into sympathetic and parasympathetic systems. These are opposing actions
and check on each other to provide a balance. The nervous system uses
electrical impulses, which travel along the length of the cells. The cell processes
information form the sensory nerves and initiates an action within
milliseconds. These impulses travel at up to 250 miles per hour, while other
systems such as the endocrines may take many hours to respond with

                   Urinary System

                     The structure of the urinary tract includes: the kidneys, two
                     ureters, (tubes leading from the kidneys to the bladder,) and
                     the urethra, a tube leading from the bladder to the exterior
                     of the body. The urinary tract is a little like a plumbing
                     system, with special pipes that allow water and salts to flow
                     through them. The kidneys make up a filter system for the
blood, reabsorbing almost 99% of the fluid into the blood, and sending only two
to four pints of waste (urine) into the bladder for storage until it can be
disposed of. The kidneys allow the blood to keep glucose, salts and minerals
after cleansing it of poisonous materials that will be passed out in the urinary
tract. Urine is produced in the kidneys and trickles down twenty-four hours a
day through tow ten to twelve inch long tubes called ureters, which connect the
kidneys to the bladder. The ureters are about one-fourth inch in diameter and
their muscular walls contract to make waves of movement to force the urine
into the bladder. The bladder is expandable and stored the urine until it can be
conveniently disposed of. It also closes openings into the ureters so that urine
cannot flow back into the kidneys. The tube through which the urine flows out
of the body is called the urethra. Did you know that less than half of one single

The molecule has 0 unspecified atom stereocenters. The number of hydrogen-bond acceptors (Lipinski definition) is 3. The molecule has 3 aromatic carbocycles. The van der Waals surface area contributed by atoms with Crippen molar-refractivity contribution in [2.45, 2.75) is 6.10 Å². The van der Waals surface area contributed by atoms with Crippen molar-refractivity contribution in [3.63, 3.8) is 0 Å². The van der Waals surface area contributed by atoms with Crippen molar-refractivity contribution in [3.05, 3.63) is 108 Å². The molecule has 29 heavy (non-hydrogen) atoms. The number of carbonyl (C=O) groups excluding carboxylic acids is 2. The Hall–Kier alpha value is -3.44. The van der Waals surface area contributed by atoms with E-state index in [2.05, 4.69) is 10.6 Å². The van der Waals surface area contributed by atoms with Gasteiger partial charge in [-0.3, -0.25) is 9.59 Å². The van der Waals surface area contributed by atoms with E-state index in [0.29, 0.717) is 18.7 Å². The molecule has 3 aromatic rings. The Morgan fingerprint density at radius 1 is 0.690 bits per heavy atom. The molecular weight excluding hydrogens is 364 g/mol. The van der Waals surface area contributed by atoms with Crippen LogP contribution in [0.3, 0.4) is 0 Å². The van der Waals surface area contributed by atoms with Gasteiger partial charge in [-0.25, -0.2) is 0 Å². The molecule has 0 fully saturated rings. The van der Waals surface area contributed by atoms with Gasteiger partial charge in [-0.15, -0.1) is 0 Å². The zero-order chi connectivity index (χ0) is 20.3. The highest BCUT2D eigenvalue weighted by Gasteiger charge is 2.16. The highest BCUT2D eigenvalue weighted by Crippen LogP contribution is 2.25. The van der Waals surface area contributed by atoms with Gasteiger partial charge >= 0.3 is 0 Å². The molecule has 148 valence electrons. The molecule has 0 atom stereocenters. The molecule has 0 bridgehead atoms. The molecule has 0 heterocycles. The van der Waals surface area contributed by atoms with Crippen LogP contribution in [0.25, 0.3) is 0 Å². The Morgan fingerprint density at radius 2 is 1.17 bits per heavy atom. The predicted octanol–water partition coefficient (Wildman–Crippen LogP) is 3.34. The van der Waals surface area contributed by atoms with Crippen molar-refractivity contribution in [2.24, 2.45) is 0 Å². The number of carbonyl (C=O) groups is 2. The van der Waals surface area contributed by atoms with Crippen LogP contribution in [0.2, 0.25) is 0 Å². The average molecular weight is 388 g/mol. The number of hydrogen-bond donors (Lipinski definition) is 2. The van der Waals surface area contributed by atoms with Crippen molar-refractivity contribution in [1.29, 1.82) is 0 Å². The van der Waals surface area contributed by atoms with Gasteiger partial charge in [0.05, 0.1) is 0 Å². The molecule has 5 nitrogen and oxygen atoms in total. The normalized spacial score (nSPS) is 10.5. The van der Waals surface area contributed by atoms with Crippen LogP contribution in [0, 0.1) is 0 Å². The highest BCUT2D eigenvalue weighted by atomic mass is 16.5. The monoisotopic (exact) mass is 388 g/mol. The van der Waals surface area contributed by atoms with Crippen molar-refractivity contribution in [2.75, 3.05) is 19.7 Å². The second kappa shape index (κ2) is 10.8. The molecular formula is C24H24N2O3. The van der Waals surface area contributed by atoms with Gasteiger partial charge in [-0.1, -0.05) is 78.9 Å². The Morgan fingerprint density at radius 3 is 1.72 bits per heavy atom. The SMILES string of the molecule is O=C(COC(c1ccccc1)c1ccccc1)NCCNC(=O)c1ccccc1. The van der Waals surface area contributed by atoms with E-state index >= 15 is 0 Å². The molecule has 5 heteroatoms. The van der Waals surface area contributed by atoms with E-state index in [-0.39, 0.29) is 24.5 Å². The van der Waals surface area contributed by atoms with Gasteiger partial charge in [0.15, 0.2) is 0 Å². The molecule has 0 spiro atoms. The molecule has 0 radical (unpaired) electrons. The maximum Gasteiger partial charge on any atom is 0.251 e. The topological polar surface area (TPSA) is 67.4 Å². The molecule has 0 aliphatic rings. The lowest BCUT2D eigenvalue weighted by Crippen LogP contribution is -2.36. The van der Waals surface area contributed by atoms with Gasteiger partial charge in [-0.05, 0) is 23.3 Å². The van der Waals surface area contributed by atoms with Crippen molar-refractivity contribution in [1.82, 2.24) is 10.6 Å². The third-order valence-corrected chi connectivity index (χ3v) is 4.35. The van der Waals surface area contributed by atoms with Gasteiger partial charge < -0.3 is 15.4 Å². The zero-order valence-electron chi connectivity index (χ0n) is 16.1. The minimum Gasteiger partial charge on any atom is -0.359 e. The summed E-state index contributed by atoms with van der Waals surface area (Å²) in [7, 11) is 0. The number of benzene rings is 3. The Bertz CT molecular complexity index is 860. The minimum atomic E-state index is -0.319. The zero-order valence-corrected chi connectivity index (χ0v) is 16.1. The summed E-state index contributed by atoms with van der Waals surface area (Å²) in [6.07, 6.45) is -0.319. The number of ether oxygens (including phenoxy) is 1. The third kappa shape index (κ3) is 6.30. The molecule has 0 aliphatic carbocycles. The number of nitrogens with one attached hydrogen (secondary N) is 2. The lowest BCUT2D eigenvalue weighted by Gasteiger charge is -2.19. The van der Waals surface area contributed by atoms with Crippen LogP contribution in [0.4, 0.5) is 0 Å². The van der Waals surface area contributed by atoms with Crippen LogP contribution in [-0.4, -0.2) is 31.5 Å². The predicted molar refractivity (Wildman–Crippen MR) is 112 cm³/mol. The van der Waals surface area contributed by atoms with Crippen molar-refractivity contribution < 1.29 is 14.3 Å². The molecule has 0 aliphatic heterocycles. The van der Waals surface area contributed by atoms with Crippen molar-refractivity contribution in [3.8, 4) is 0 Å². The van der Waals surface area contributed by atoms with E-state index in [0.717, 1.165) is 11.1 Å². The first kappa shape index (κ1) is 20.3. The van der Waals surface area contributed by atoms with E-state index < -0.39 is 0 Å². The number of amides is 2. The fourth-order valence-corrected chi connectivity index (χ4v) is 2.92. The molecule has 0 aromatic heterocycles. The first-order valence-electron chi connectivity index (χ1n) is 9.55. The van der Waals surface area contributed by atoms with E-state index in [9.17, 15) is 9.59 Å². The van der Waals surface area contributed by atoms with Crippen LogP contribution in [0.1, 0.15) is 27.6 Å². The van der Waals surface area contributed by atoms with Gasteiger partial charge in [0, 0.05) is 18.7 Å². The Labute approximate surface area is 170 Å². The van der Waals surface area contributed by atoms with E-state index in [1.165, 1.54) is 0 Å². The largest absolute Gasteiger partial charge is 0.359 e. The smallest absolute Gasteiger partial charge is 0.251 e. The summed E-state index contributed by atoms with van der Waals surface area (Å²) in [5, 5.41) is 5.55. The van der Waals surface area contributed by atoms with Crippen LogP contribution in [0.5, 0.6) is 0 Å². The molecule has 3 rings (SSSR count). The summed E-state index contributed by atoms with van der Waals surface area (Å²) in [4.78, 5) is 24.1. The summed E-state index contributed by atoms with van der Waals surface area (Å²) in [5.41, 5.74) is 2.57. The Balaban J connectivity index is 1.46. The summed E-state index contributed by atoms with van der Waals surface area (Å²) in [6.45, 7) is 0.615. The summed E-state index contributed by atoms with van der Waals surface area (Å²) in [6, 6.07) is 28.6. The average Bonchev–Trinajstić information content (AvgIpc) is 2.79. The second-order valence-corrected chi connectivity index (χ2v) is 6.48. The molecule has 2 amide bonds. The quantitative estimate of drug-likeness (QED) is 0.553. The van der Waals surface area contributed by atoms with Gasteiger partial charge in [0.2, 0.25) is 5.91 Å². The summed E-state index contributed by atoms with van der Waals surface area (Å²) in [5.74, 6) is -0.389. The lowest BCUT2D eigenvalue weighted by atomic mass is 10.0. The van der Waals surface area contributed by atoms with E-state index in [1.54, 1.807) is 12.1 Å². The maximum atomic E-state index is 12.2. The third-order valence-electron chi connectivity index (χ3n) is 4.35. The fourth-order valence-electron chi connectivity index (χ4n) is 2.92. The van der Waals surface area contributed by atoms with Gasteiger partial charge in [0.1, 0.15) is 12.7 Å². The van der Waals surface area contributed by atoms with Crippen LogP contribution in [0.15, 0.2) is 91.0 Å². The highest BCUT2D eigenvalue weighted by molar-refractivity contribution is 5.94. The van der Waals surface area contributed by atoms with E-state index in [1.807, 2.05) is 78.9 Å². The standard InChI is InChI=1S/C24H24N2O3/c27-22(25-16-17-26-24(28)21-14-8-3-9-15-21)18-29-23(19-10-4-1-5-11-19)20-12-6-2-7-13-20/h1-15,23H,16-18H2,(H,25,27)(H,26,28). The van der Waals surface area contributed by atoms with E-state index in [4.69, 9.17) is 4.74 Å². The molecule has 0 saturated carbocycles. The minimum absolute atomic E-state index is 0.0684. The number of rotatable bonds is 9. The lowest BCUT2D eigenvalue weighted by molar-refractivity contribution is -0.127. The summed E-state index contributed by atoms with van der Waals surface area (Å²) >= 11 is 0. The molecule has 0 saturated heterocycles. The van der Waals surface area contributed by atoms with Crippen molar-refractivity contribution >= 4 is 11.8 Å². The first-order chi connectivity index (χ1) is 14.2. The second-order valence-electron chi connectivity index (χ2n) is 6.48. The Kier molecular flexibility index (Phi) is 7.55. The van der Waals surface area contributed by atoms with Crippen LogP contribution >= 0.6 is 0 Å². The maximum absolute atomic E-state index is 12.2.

kidney can do all the work that two kidneys usually do?

             Endocrine System

                A wide variety of physiological processes are carried out
                 unconsciously by the endocrine system through chemical
                messengers called “hormones.” The endocrine system is a
               collection of glands that produces these hormones, which are
           necessary for normal bodily functions. The hormones regulate
         metabolism, growth and sexual development. These glands release
the hormones directly into the bloodstream, where they are transported to
organs and tissues throughout the entire body.

                   Muscular System

                      Muscle is attached to bone by tendons and other tissue
                       and exerts force by converting chemical energy into
                      tension and contraction. Muscles move and make us
                       capable of a variety of actions, but muscle only really
                       contracts and becomes shorter: they pull but they
cannot push. Muscle is made up of millions of tiny protein filaments which
work together to produce motions in the body. Each of more than 600 muscles
are served by nerves which link the muscle to the brain and spinal cord. Our
bodily needs demand that muscles accomplish different chores, so we are
equipped by three different types muscle: cardiac muscles, found only in the
heart, which power the pumping action throughout life, and “smooth” muscles,
which surround or are part of the internal organs. Both of these muscle types
are involuntary and are not under any conscious control. The third type is
muscle we use when we will action; they are what aches after a ten-mile hike,
and are called “skeletal” muscles. These carry out voluntary movements ad
make up about 23% of the women’s body weight and about 40% of a man’s and
are the body’s most abundant tissue.

            Lymphatic System

             The lymphatic system and the cardiovascular system are closely
           related structures that are joined by a capillary system. The is
        important to the body’s defense mechanisms. It filters out organisms